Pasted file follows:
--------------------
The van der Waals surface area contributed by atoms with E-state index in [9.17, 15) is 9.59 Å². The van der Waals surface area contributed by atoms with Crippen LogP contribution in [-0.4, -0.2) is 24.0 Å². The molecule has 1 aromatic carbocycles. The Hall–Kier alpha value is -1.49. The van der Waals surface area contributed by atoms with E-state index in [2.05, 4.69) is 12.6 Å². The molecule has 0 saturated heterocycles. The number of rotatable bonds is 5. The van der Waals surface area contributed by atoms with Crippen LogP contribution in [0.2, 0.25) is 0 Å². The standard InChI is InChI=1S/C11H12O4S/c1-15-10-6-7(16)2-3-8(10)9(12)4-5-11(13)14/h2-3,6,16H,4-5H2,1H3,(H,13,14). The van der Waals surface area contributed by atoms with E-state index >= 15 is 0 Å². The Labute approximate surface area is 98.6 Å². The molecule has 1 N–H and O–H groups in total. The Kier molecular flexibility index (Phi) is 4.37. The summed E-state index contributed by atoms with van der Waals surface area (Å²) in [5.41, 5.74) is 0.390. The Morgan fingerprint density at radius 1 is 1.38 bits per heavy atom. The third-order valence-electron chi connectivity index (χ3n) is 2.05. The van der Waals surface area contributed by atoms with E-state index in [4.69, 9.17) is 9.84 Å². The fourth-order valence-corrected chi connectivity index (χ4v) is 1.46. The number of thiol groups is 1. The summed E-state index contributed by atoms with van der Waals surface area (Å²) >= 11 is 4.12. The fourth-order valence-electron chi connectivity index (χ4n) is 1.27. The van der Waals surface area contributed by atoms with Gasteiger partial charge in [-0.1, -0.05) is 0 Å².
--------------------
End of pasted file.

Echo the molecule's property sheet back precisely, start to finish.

The van der Waals surface area contributed by atoms with E-state index in [9.17, 15) is 9.59 Å². The van der Waals surface area contributed by atoms with Crippen LogP contribution in [-0.4, -0.2) is 24.0 Å². The molecule has 1 aromatic carbocycles. The Hall–Kier alpha value is -1.49. The van der Waals surface area contributed by atoms with E-state index in [2.05, 4.69) is 12.6 Å². The molecule has 0 saturated heterocycles. The number of rotatable bonds is 5. The van der Waals surface area contributed by atoms with Crippen LogP contribution in [0.2, 0.25) is 0 Å². The standard InChI is InChI=1S/C11H12O4S/c1-15-10-6-7(16)2-3-8(10)9(12)4-5-11(13)14/h2-3,6,16H,4-5H2,1H3,(H,13,14). The van der Waals surface area contributed by atoms with E-state index >= 15 is 0 Å². The Labute approximate surface area is 98.6 Å². The molecule has 1 N–H and O–H groups in total. The Kier molecular flexibility index (Phi) is 4.37. The summed E-state index contributed by atoms with van der Waals surface area (Å²) in [5.41, 5.74) is 0.390. The Morgan fingerprint density at radius 1 is 1.38 bits per heavy atom. The third-order valence-electron chi connectivity index (χ3n) is 2.05. The van der Waals surface area contributed by atoms with E-state index in [4.69, 9.17) is 9.84 Å². The fourth-order valence-corrected chi connectivity index (χ4v) is 1.46. The number of thiol groups is 1. The summed E-state index contributed by atoms with van der Waals surface area (Å²) >= 11 is 4.12. The fourth-order valence-electron chi connectivity index (χ4n) is 1.27. The van der Waals surface area contributed by atoms with Gasteiger partial charge in [-0.1, -0.05) is 0 Å².